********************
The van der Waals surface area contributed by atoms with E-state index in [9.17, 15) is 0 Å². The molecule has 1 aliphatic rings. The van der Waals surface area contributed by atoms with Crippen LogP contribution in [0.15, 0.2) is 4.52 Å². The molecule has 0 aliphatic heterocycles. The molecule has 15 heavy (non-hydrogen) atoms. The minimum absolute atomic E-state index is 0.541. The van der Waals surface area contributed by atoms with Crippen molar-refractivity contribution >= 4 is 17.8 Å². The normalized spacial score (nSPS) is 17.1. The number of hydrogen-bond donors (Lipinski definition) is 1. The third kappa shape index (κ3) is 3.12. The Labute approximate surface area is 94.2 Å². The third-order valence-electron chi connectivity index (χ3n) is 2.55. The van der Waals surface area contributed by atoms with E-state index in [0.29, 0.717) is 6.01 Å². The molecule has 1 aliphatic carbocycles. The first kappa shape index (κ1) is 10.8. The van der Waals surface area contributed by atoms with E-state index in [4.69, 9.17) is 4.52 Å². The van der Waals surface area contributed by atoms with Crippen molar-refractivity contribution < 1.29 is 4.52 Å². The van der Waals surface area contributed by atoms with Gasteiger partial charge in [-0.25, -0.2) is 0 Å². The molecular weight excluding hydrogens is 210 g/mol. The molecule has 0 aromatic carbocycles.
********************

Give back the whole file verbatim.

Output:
The van der Waals surface area contributed by atoms with E-state index in [9.17, 15) is 0 Å². The molecule has 1 aliphatic rings. The van der Waals surface area contributed by atoms with Crippen LogP contribution in [0.15, 0.2) is 4.52 Å². The molecule has 0 aliphatic heterocycles. The molecule has 15 heavy (non-hydrogen) atoms. The minimum absolute atomic E-state index is 0.541. The van der Waals surface area contributed by atoms with Crippen molar-refractivity contribution >= 4 is 17.8 Å². The normalized spacial score (nSPS) is 17.1. The number of hydrogen-bond donors (Lipinski definition) is 1. The third kappa shape index (κ3) is 3.12. The Labute approximate surface area is 94.2 Å². The third-order valence-electron chi connectivity index (χ3n) is 2.55. The van der Waals surface area contributed by atoms with E-state index in [0.29, 0.717) is 6.01 Å². The molecule has 1 aliphatic carbocycles. The first kappa shape index (κ1) is 10.8. The van der Waals surface area contributed by atoms with E-state index in [4.69, 9.17) is 4.52 Å². The van der Waals surface area contributed by atoms with Crippen molar-refractivity contribution < 1.29 is 4.52 Å². The van der Waals surface area contributed by atoms with Gasteiger partial charge in [-0.25, -0.2) is 0 Å². The molecular weight excluding hydrogens is 210 g/mol. The molecule has 0 aromatic carbocycles.